Them movin’ in from the city… it’s poisoning our town.
The Ol’ Blowin’ Wind
Jonathan’s free hand hovers an inch above the knob of Maxwell’s front door. He feels a strange sense of déjà vu, as if he’s been here before, and then he remembers he has. Just a few months ago. He didn’t want to be there then and he doesn’t want to be here now, but just like back in November, he has to be here. There’s a racist plot to sacrifice a child to an imaginary deity, and Jonathan’s the only one who can make those damn dirty cops pay.
The front door swings open without making a sound. Jonathan steps into the house without taking his shoes off even though they’re dirty from the woods. Jonathan isn’t afraid of leaving footprints on Maxwell’s thin carpet tonight. When he’s done with this place, there’s not going to be any carpet left.
At least, that’s what he thinks before he hears heavy footsteps coming up the basement stairway. Fighting the urge to shriek, Jonathan whirls around and bolts from the house like a bat out of hell, slamming the front door behind him. Chief Maxwell, who’s coming up to fetch the jeans and sweaters for the rest of the Fellers, has a start at the sound of his front door slamming and almost falls backwards down the stairs, but he catches his balance.
“You all right there, Chief?” asks Jim Hubert, moving to come to the rescue.
“Yeah Jim, I’m just fine,” says the chief, putting Jim at ease. “Must not have closed the front door all the way; wind blew it shut.”
‘And then Jim would say, But Chief, how do you know we weren’t being surveilled? A bunch of damn dirty cops like us who spend all our time patrolling the streets, it would only make sense for us to be eavesdropped on, and then the chief would chuckle, saying, Oh Jim, I appreciate you, but I think it was just the wind. Just the ol’ blowin’ wind, Jim. Just the ol’ blowin’ wind.’
The ol’ blowin’ wind sure is a’blowin’ tonight; tears streak down Jonathan Knox’s face as he sprints along Cannonball Road, the gas can clutched to his chest so he doesn’t throw out his wrist. That was close, that was too close, they almost found him out, almost took him down into that moldy ratty basement and had their way with him, whatever way that might have been. Maybe they’d sacrifice Jonathan to the imaginary meteor in the sky, maybe they’d lock Jonathan in a closet until he was nice and exhausted and then pull him out and smear dirt and mud and shit on his face until it soaked into his skin and he appeared to be colored, and then they would claim he was one of the Earthen folk and they would sacrifice him to fell the meteor down unto their poisoned town an–
Jonathan runs into his car, dropping the can on the narrow hood as he tumbles down to the cold pavement. There are scrapes on one of his ears now. Scrapes on his ear and his knees, and probably on his elbows too. Great. Just fucking great. Jonathan Knox sits himself up and leans bodily against his front bumper, then sighs.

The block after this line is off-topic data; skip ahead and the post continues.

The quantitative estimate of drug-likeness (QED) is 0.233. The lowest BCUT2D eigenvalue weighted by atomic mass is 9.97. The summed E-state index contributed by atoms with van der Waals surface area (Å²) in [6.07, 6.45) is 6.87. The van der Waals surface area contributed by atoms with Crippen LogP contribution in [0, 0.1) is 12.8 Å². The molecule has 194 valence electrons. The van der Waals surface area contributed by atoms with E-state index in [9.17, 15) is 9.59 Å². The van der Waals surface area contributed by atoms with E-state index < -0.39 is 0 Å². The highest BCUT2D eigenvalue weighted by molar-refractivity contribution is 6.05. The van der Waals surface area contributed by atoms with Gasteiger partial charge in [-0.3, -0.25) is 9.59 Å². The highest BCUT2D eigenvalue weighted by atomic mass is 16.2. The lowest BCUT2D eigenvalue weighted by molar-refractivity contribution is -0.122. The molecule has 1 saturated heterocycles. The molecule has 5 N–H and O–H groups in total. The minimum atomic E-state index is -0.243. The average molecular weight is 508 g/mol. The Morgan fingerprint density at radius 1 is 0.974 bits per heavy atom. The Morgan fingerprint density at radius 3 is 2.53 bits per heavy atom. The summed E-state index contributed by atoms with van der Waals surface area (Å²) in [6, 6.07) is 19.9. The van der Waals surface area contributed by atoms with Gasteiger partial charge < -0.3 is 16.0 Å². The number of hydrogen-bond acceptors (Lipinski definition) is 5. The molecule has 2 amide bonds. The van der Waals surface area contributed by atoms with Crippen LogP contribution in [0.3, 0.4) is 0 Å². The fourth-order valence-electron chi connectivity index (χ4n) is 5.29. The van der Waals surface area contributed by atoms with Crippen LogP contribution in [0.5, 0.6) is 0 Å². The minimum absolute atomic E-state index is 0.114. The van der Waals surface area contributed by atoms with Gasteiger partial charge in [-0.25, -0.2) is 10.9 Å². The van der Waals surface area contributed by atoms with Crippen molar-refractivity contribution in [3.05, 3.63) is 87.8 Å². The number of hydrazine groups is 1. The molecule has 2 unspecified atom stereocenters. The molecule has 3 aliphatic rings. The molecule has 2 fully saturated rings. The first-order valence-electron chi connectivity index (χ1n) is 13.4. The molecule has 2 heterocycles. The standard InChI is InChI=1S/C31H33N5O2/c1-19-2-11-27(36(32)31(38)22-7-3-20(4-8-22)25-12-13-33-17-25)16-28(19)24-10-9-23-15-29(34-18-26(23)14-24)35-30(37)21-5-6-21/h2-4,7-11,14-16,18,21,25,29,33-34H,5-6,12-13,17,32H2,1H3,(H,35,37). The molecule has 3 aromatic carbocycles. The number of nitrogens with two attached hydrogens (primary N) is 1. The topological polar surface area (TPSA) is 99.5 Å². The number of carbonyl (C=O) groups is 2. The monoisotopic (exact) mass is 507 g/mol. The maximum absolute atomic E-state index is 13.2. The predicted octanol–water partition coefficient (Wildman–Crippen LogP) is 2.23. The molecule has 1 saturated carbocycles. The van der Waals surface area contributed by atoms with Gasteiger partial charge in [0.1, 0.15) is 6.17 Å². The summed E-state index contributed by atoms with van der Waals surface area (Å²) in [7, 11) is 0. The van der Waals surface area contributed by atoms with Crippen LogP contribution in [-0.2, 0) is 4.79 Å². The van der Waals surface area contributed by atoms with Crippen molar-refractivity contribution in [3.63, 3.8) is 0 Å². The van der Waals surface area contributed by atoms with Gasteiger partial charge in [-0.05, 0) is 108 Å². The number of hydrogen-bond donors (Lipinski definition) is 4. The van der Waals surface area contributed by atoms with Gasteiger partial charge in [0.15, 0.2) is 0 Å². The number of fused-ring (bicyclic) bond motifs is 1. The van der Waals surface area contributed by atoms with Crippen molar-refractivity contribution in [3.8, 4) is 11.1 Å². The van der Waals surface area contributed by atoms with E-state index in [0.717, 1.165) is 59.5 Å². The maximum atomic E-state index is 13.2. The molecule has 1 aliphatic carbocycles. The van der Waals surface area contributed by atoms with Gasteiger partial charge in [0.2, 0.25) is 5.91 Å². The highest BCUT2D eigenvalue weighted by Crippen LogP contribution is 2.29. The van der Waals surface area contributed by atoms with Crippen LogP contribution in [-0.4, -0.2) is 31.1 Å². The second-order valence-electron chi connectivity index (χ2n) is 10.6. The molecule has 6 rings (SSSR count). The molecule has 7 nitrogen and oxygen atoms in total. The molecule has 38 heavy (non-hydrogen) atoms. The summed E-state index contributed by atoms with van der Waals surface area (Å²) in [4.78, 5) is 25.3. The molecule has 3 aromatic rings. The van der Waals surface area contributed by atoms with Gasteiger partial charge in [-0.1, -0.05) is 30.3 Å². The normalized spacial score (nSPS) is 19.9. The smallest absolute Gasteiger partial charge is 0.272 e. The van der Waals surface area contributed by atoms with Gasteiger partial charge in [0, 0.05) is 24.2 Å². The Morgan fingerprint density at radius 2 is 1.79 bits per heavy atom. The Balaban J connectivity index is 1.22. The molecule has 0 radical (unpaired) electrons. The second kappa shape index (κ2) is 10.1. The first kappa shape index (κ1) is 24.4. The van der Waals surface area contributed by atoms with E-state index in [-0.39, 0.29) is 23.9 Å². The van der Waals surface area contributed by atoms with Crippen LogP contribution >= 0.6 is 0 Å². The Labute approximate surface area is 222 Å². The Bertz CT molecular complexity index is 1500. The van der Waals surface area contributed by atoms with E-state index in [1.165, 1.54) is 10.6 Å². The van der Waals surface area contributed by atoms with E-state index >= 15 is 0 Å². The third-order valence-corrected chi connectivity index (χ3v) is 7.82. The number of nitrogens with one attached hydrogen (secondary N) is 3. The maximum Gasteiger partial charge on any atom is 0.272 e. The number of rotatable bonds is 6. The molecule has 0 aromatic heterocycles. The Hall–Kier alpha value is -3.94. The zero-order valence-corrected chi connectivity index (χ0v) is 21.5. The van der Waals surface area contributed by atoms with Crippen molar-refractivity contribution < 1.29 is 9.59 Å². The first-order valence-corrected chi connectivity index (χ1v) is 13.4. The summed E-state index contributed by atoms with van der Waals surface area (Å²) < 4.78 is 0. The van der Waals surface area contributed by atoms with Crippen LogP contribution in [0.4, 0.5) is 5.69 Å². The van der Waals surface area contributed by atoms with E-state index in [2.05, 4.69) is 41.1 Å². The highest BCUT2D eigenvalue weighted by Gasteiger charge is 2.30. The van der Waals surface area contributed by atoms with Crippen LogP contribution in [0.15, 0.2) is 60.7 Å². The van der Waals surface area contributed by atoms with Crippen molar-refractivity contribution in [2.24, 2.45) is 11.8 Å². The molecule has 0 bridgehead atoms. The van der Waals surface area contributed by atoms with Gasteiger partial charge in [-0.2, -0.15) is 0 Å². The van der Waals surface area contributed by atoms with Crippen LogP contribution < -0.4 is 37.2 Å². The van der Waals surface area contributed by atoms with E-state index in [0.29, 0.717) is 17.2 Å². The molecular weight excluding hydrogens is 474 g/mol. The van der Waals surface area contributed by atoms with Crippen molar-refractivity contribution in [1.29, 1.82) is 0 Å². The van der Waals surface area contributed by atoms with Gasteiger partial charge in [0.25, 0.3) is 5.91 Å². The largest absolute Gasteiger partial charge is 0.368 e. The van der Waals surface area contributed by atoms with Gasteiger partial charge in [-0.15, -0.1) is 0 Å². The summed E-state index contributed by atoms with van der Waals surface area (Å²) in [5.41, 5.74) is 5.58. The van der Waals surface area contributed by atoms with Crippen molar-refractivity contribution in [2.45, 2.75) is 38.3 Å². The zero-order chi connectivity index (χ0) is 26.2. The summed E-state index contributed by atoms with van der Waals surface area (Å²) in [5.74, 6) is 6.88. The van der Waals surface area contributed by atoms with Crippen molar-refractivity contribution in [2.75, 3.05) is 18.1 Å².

“I’m getting all worked up,” he admits to himself. “I always get all worked up when there’s a job I have to do. I always goose it up, just like I goosed up tonight. Now that black kid’s go’n’a die.”
But the black kid doesn’t have to die. Aside from the ol’ blowin’ wind the night is silent; no cars are mobilizing, no police officers are storming the lack of sidewalks. The gas is still in the can and Jonathan Knox is still alive, still breathing, still a free American citizen. He can still do the job that only he can do, he can still stop the damn dirty racist cops from abducting and sacrificing the child. It’s not too late, Jonathan Knox, it’s not too late to make a difference!’
Jonathan Knox stands and lifts the gas can off his hood, ignoring the dent it made when it landed. He takes two steps down the road, the confidence and sense of duty flowing in his veins keeping him warm against the cold early-spring night. Then, a branch breaks off a tree deep in the woods and Jonathan mistakes it for a door slamming shut. Jonathan then reels and throws himself violently into his car, brings the engine back to life, and leaves skid marks in the road as he peels out and makes an extremely illegal U-turn, the least of his problems if he gets caught. Oh yes, the very least of Jonathan’s problems will be the extremely illegal U-turn he pulls in the middle of Cannonball Road; the breaking and entering, unlawful surveillance, conspiracy to commit arson – those are the most of his problems. Those, plus about a trillion other charges the damn dirty cops would pile up on top of him just to get him, just to kick him when he’s down and keep him there, just to make a sacrifice out of him and fell the meteor of martial law unto the small backwoods town of Wuester, New Jersey and succeed from the rest of the country and slaughter all the humans who have dirt in their skin, all the children of Earth who are not orphans of the stars.
“No,” Jonathan growls, his teeth grinding themselves into dust. “They won’t catch me. They won’t. They won’t!” Tears continue to fall down his face, but they’re not from the cold anymore. Jonathan Knox has gotten all worked up. “They’ll never take me alive, and they won’t get the chance to kill me! You hear me, you damn dirty cops?! YOU WON’T GET THE CHANCE TO KILL ME!!”
Hello Commons, this has been the last subchapter of the first chapter of Under the Hood: The Imprisonment of Jonathan Knox, a novel about a man who likes to eavesdrop on his neighbors.
Under the Hood: The Imprisonment of Jonathan Knox is the second book in the W-2222 series, a series of books which take place in Universe W-2222.
Under the Hood: The Imprisonment of Jonathan Knox is available to read for free in its entirety on my website. Click here to check it out.
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